Tapered ball joint studs remove so ridiculously easy, I'm almost ashamed to admit it took me 30 years to find this out. You need a garage air compressor and an air hammer. You add a blunt shaft to your air hammer, get everything ready by removing the specific wheel/tire and loosening the ball joint nut (but don't completely remove it). Hit the usual pounding spot on the upright with a burst from  the air gun. The tapered ball joint shaft will be loose before you can get your finger off the trigger!

Works on front ball joints and tie rod ends, too. I have retired my 8 lb ball peen hammer.

rocky posted:

Hi RLee -

Thanks for the great information and pictures.

Question for you - how did you separate the press fit tapered shaft on the upper Ball Joint from the Upright?

I don't want to tear up my upper A-Arm with a pickle fork...

Thanks -

Rocky

Rocky, I don't have an air hammer. So, I made up a little turnbuckle thingy, reversed the nut,  and pressed out the ball joint. I may have rapped lightly on the upright to get the ball joint to pop out once under pressure.

Ron

Ball Joint Toolx

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Even though I don't have an air hammer, a regular old hammer and a block of wood, and rapid pounding will also separate the ball joints.

Getting the bushings out was another nightmare, but....  mission accomplished!

Progress is slow but steady!

Rocky

Question for you experts... 

I am having a little trouble – I thought I’d ask if anyone has a solution…. 

Got the bushings pressed in.  Drilled for zerks.

Now, I am taking some advice from some experts, and doing a trial fit of the sleeve, washers and endcaps, but….

- The sleeve I bought (slightly extended to eliminate the thin washers) doesn’t seem to fit (I am sure the small washers are removed) – the assembly is too long.

Now, here’s the wacky part…  the original parts don't fit either!  (I checked one sleeve, etc. on both sides).

          - SO:  Either I have to really smash everything together, or….. 

                    - shrink them in the freezer?

          - machine some material off the sleeve? 

When I look at the washers, I find one is .046” thick, and the other is .036”.  So my opinion is these are shims, not “fixed dimensions” and are chosen at the factory to give you the right endplay somehow…..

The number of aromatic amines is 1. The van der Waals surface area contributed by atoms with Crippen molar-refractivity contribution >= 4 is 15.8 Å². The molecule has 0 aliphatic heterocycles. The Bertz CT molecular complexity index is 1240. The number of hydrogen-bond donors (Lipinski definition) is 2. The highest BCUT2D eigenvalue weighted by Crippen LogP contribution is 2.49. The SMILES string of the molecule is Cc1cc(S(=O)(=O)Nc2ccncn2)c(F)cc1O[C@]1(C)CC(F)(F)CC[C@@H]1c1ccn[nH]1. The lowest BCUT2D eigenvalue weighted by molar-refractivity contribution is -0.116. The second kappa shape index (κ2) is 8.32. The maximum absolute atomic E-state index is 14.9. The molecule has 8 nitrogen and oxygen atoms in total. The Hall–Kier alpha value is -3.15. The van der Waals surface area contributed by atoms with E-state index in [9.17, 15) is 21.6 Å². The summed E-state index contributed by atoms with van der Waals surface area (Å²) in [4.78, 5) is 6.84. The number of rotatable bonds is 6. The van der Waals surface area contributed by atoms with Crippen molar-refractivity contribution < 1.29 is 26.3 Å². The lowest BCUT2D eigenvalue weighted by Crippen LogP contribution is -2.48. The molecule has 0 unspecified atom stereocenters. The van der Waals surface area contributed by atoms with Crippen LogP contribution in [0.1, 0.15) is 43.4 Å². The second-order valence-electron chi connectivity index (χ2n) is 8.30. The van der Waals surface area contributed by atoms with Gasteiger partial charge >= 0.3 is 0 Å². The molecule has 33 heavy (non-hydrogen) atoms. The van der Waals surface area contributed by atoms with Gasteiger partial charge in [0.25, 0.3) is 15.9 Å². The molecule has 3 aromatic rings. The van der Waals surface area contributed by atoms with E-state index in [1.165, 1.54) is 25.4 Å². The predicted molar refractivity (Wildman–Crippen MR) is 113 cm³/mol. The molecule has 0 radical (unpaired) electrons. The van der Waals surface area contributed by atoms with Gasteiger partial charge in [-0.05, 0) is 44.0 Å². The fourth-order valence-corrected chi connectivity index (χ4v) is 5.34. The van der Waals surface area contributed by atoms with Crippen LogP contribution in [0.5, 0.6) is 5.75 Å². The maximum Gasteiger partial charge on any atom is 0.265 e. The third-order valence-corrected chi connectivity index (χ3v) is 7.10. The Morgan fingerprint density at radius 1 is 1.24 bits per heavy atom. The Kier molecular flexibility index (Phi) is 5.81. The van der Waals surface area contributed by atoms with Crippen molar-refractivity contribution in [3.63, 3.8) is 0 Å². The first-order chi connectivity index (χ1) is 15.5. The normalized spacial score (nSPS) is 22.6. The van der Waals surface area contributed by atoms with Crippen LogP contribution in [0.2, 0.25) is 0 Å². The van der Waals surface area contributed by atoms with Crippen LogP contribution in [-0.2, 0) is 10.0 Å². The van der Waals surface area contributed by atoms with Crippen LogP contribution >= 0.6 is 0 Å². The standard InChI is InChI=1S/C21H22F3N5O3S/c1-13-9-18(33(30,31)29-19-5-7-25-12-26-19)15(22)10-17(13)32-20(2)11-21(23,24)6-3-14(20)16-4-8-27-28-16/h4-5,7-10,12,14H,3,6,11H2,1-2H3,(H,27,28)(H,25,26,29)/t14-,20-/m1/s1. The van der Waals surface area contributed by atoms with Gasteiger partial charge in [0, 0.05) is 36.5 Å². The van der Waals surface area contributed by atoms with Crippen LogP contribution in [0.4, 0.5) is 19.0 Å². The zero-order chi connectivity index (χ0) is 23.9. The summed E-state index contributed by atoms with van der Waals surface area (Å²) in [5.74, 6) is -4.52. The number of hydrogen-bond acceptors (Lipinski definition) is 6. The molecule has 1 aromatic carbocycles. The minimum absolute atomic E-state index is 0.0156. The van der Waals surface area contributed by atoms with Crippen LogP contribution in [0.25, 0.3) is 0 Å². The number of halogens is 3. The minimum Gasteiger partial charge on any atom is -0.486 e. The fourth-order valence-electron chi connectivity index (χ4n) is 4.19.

It is still weird that I can’t get the original parts together, though.

 Any thoughts or suggestions appreciated.

 Rocky

while not an answer from an expert, this is an opinion of a ex-?

Getting the stack of the 12s, 13s, (17s) and 19 back into the a/arm is neseccary, however having a thrust clearance (end play) is needed.   I have no ideal how much that should be.  (My WAG would be 0.005")   Doing a stack of the sleeve 19 (17s) in the upright with thrust washers 15s, making it flush on one end, should have it proud the amount of the clearance can be seen on the other end.

Or just get a bigger hammer to make it fit

 

rear lower arm stack r1

 

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The design of the rear upright pivot is such that to seal off weather, both o-rings in the stack must be compressed. So it may not be 'free play' that's causing your trouble. Those rather stiff outer o-rings must be squeezed a bit to get the assembly in between the lower legs but still keep water out. You do NOT want the system to just slip together! If they do, water can get in.

It's also incredibly easy to have the short locating dowel slip out of its hole in the thrust washer; if your washer(s) have a series of small dents in the bronze surface near the pin hole, they came from the washer being mis-registered during assembly. Note the bronze surface on the thick washer should be facing a solid surface; that's the function of the thin washers. Without them, the bronze side of washer should rub on the smooth surface of the upright.  When I tear miy uprights down, it takes pry bars and a 12" c-clamp to force the parts back together. ******* grease helps.

About the 

bosswrench posted:

It's also incredibly easy to have the short locating dowel slip out of its hole in the thrust washer; if your washer(s) have a series of small dents in the bronze surface near the pin hole, they came from the washer being mis-registered during assembly. 

Regarding the locating dowel bosswrench mentions, these are the thrust washers I removed during my rebuild. Obviously, the gorilla previously owned/worked on my Pantera only got one installed correctly. Anyway, the dowels that caused the damage were worn down to nubs and had to be replaced. So, I was VERY careful to locate the dowels in the thrust washer during assembly--grease and a big clamp for sure.